Some say the end is near
Some say we’ll see Armageddon soon
I certainly hope we will
I sure could use a vacation from this
Circus sideshow of
Here in this hopeless $&%^% hole we call L.A.
The only way to fix it is to flush it all away
Any $&%^% time, any $&%^% day
Learn to swim, I’ll see you down in Arizona bay
– “Ænema” by Tool (L.A. resident misfits)
Sigh. So now ‘we’re’ going after a kid’s movie. I understand the motivation and the frustration, but come on.
The backstory here, in case you missed it, revolves around “Bigfoot”, a new Netflix movie in which the villain is – surprise surprise – an oil company. The show is apparently (haven’t seen, don’t plan to) about a nefarious plan by an evil oil baron to blow up an Alaskan wildlife refuge to extract oil underneath. A Wikipedia entry on the film kind of sums it up thematically: a young Bigfoot strikes a deal with a wolf (which may happen often in the wild, hard to say) after being ‘ambushed by workers from the oil company’; the assorted cast of cuddly wildlife creatures infiltrate evil oil’s headquarters, film some confession, upload it and presumably it goes viral like any video from any member of the Bigfoot clan would.
The story goes to hell in a handbasket from there. Not the Netflix one, which is nothing more than the same Hollywood formula that’s been rehashed a thousand times over with a current villain inserted (more on that in a second). No, it’s the real-life story that goes to hell, which is not inappropriate considering the hell that Canada’s hydrocarbon sector finds itself in.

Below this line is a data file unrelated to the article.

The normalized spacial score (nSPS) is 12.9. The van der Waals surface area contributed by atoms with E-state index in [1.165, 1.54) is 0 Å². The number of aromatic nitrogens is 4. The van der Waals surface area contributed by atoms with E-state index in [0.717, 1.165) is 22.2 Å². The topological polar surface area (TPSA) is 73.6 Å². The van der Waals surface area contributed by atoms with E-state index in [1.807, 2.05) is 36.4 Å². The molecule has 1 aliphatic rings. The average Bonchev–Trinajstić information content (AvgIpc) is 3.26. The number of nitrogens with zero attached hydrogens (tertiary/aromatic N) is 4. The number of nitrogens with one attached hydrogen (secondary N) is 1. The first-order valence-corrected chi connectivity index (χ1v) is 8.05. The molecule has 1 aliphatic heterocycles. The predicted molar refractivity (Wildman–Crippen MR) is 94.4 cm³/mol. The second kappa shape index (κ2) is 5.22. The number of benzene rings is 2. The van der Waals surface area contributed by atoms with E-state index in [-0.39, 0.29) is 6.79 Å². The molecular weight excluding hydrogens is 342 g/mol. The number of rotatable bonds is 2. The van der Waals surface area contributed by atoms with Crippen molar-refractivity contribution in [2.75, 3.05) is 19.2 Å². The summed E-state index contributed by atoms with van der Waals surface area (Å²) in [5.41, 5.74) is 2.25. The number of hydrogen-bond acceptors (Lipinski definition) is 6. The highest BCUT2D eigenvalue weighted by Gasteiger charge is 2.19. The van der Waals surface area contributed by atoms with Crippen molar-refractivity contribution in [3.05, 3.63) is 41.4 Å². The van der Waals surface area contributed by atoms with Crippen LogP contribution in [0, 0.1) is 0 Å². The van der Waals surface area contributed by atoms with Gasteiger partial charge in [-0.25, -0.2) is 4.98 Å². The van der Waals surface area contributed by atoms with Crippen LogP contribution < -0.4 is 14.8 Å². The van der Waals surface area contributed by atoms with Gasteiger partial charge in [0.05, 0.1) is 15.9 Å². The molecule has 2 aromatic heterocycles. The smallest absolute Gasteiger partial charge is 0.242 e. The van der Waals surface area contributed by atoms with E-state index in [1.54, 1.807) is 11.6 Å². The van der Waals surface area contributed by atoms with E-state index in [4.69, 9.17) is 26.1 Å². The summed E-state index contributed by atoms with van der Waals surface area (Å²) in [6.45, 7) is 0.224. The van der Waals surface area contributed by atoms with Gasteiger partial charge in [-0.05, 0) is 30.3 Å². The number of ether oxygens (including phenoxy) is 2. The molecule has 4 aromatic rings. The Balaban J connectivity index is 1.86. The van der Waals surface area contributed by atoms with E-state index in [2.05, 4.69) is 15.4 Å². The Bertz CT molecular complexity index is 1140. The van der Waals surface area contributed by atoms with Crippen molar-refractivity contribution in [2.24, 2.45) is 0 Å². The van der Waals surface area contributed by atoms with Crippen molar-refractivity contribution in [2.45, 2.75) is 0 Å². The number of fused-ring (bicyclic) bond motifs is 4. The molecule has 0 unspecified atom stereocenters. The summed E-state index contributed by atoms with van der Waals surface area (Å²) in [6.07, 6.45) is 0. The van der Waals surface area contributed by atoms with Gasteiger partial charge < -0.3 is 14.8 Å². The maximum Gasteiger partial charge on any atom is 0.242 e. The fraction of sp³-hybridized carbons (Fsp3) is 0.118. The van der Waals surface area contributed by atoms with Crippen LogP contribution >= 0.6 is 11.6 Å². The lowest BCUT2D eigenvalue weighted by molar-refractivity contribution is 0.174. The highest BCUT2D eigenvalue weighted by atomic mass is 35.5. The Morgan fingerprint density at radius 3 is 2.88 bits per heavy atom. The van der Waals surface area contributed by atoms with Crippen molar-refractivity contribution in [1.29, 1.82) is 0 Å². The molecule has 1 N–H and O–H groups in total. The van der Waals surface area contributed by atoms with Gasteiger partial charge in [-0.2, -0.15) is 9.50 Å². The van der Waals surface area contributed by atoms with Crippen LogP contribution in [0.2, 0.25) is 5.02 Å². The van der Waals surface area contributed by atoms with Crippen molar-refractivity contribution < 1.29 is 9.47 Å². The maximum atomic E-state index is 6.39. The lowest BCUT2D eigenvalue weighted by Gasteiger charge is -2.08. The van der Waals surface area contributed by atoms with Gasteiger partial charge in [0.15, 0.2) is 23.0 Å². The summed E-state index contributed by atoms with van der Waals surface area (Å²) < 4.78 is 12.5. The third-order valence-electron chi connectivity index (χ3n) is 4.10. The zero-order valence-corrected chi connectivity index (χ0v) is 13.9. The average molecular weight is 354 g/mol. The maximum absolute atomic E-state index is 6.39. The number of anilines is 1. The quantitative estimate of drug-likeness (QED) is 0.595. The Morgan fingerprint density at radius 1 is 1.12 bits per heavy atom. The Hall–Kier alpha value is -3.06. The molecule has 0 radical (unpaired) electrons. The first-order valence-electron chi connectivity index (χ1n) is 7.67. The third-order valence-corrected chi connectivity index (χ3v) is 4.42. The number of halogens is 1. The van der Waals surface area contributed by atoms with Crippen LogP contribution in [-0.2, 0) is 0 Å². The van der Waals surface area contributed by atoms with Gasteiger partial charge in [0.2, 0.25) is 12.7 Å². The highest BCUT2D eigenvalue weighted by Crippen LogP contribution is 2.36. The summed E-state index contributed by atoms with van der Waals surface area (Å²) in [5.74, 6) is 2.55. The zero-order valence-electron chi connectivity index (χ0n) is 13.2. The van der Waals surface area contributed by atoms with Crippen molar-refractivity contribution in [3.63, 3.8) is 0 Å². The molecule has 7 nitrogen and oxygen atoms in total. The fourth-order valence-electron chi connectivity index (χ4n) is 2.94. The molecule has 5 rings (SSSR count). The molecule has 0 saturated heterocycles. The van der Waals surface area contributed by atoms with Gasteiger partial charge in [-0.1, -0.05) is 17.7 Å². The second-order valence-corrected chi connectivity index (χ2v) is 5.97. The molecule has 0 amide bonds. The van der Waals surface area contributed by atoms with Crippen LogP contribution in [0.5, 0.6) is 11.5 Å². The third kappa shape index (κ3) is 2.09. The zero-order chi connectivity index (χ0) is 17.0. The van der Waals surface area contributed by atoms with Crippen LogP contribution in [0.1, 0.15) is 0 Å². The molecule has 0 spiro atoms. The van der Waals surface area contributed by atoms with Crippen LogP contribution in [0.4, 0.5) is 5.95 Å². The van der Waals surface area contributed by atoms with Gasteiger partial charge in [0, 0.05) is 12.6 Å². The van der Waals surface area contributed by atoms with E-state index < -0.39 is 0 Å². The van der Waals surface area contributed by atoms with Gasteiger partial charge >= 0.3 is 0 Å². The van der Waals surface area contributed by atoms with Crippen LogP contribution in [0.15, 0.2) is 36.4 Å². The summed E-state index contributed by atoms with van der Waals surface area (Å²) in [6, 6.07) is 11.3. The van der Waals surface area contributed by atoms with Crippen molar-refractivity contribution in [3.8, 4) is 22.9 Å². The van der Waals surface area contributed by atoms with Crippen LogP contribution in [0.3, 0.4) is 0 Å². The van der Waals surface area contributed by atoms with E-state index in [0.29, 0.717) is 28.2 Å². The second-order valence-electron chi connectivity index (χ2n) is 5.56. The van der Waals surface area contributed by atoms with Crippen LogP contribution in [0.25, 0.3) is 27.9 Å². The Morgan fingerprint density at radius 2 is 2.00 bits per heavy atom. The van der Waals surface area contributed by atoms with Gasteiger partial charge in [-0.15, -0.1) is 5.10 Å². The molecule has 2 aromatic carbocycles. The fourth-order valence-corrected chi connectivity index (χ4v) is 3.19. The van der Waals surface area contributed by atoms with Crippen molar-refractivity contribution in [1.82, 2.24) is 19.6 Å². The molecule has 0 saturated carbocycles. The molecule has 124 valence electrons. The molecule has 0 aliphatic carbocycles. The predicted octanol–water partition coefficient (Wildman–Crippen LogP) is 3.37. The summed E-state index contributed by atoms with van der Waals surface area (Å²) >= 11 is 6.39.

The Canadian Energy Centre leaped into action, launching a petition to insist Netflix understand “Canada’s world-class oil and gas industry is one of the top in the world when it comes to environmental, social, and governance standards.”
Oy, please stop. I’m not sure how our industry, this province, or Western Canada is helped by writing a new script that is worse than the Hollywood droppings.
IF it was necessary to launch a defense of the oil industry over this film, then why on earth would we throw our American/Alaskan neighbours under the bus by flagging our great performance, when the movie doesn’t even attack Canada at all (per Wikipedia’s plot summary)?
Is the point to agree with the themes of the movie but take offense should someone think it applies to Canada? No? Then what is it? Why is it so hard to get this elemental messaging right? Is pounding my head on the wall going to help? It hasn’t seemed to so far (there’s a perfect pitch for the commenting crowd).
Let’s put on our thinking hats for a minute. Hollywood is like a pop-culture nerve ending. It is a pool of attention-seekers that will do anything, anywhere, in order to attract attention and, more importantly, adulation. It creates villains that it thinks match the mood of what it reads in the news.
Does anyone remember westerns? Sixty years ago, plus or minus a few decades, the enemy in many westerns was ‘Indians.’ And…where’s Hollywood today on that theme? Kind of quiet, aren’t they? Wonder why…
Hollywood cranked out thousands of movies vilifying Germans and Japanese after World War II. During the Cold War, the film industry moved on to Russians, who were cast as pure evil, and cinematic ‘feel good’ was guaranteed whenever some rugged hero stood on top of a pile of surly-looking Russians.